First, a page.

Gustave Bourgogne, Large Flowers - Original mid-20th-century gouache painting


An original mid-20th-century gouache painting, Gustave Bourgogne Large Flowers.

A striking gouache painting of red, white and yellow flowers, against a black background. This image demonstrates the sensuous effect of semi-transparent handling of foliage, creating almost a 3D effect. Unlike many of Boulogne’s other flower paintings, the plant itself in this picture seems quite naturalistic, not being reduced to a semi-abstract pattern. But again there is the use of a black background, bringing out the intensity of the colours, while the varying thicknesses of the paint create a very pleasing effect.

Pinholes in upper and lower left, and upper right corners of the painting. Additional pinholes in the upper right and left of the mounting card, just above the image. Upper left and lower right corners have come loose from the mounting card. Very small patch of paint loss in the upper left corner, and the upper right side edge, near the corner.
32.1cm x 24.1cm.

This is one of a series of works from a large folio of paintings by Gustave Bourgogne, entitled ‘la Peinture Musicale.’ Gustave Bourgogne (1888-1968) was one of the leading figures in an artistic movement of the Twenties, Thirties and Forties, which tried to create a synthesis between the visual arts and the art of music. Bourgogne was one of the founders, in 1932, of the Association des Artistes Musicalistes. These ‘musicalists’ tried to recreate in paint the emotion that was evoked by a piece of music: to find an equivalent for sound in colour and pictorial form.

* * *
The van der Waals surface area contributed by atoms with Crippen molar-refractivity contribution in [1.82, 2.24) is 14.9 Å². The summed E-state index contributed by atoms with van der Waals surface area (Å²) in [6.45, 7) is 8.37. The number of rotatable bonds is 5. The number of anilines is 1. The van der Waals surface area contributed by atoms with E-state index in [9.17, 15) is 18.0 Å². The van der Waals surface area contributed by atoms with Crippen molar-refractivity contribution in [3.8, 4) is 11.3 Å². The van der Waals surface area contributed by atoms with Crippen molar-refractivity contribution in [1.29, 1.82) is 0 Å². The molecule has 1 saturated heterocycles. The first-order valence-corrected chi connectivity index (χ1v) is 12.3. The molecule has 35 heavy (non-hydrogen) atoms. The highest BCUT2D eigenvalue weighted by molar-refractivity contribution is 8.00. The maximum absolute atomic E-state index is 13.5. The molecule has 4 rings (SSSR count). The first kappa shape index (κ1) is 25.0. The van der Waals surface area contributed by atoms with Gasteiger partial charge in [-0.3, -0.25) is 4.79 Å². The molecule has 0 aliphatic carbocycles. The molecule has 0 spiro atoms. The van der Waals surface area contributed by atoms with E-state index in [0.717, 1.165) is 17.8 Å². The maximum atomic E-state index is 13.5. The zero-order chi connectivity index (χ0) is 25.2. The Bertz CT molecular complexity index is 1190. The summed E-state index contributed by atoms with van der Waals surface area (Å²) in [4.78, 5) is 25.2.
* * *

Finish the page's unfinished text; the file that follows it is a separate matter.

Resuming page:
In Bourgogne’s case, the inspiration for this approach came in 1928, when he heard the bells of the cathedral at Malines in France. Through a particular form of synaesthesia, Bourgogne experienced these sounds also as colours, and would devote much of his career to the attempt to reproduce in his paintings the feelings that he had when listening to music. In Bourgogne’s words, both music and painting have the same ‘deep rhythm,’ which he sought to express.

Bourgogne specialised in landscapes and still lifes, but as his career progressed, so they became increasingly difficult to distinguish, in their great expressiveness, from his abstract and semi-abstract interpretations of great musical compositions. Frequently, the titles of these paintings cite the specific musical works that inspired them.

The joyfulness and exuberance of the works in our collection belie the fact that many of them were painted during the dark days of the Second World War.

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Product code: JG-715

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